Life on the Mekong and Other Rivers

Disclaimer: The views and opinions expressed in this blog, including strong statements in support of weinerdog-riding monkeys, are our own, and not those of the U.S. Department of State or the U.S. government.

Tuesday, March 08, 2011

Danger at every turn

So we just got back from a harrowing visit to Cape Town. We couldn't turn around without facing some new and horrific risks.

The first one, sure, I can see the danger. We were, after all at a Lion conservation center (or something) in Stellenbosch, the best-known wine area of South Africa and home to some delicious whites and reds.

Okay, so the second one. Yes, baboons could be dangerous. Mostly they are either skittish around humans or so acclimated to humans that they will basically walk up to you and steal a sandwich out of your hand.

But they are kind of all over the place. How do you know when they are around?

How do you know when to beware?

How do you know when to be... OH MY GOD!

But seriously, birds? Really? Birds?

Okay, so ostriches have a nasty kick and they have those tough feet or claws or whatever. But my dad rode one in a race at a rodeo when he was a kid so they must not be the most dangerous creatures around. And again, they are birds. Just really, really big birds.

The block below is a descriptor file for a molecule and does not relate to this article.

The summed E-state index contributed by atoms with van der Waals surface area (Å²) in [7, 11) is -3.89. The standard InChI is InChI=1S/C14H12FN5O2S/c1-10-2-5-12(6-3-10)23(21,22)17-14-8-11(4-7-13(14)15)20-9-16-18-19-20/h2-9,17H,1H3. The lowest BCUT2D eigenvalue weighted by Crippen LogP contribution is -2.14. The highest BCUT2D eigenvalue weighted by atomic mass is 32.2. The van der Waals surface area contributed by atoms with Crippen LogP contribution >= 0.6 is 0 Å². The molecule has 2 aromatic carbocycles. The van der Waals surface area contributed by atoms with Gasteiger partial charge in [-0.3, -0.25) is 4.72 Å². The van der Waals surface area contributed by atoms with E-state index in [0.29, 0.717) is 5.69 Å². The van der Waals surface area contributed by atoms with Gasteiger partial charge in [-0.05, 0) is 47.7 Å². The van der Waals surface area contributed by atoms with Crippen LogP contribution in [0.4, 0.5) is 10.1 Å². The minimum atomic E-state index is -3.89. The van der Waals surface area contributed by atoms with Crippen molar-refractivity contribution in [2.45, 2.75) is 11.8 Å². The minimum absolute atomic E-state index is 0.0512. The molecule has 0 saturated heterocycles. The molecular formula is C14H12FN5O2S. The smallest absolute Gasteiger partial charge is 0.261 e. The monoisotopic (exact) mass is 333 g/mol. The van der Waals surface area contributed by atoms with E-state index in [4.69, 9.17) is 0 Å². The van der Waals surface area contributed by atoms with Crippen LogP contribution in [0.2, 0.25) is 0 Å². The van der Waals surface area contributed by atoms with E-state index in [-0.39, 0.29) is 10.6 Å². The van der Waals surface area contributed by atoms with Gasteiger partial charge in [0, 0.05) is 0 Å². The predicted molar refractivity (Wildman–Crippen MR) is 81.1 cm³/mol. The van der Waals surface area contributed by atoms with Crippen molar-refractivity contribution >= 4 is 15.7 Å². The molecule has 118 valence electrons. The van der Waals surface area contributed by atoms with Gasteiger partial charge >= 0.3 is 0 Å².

But you've really got to be kidding with this one. Do penguins have teeth? Do they chase you down and attack you?

Mind you, the African penguins we saw were about calf high, maybe knee-high at best. Not too scary.

Truth be told, one did bite Sam. Sam was waddling after a penguin as we left the beach and the penguin must have thought he had food. Sam was pointing, the penguin bit him on the finger.

Sam is 18 months old. Sam was not hurt. Sam did not cry. Sam was a bit perplexed but seemed to find the whole thing somewhat amusing.

I think they could do away with the penguin warning.

Although I'm not quite sure why this activity did NOT/NOT come with a warning of some kind...


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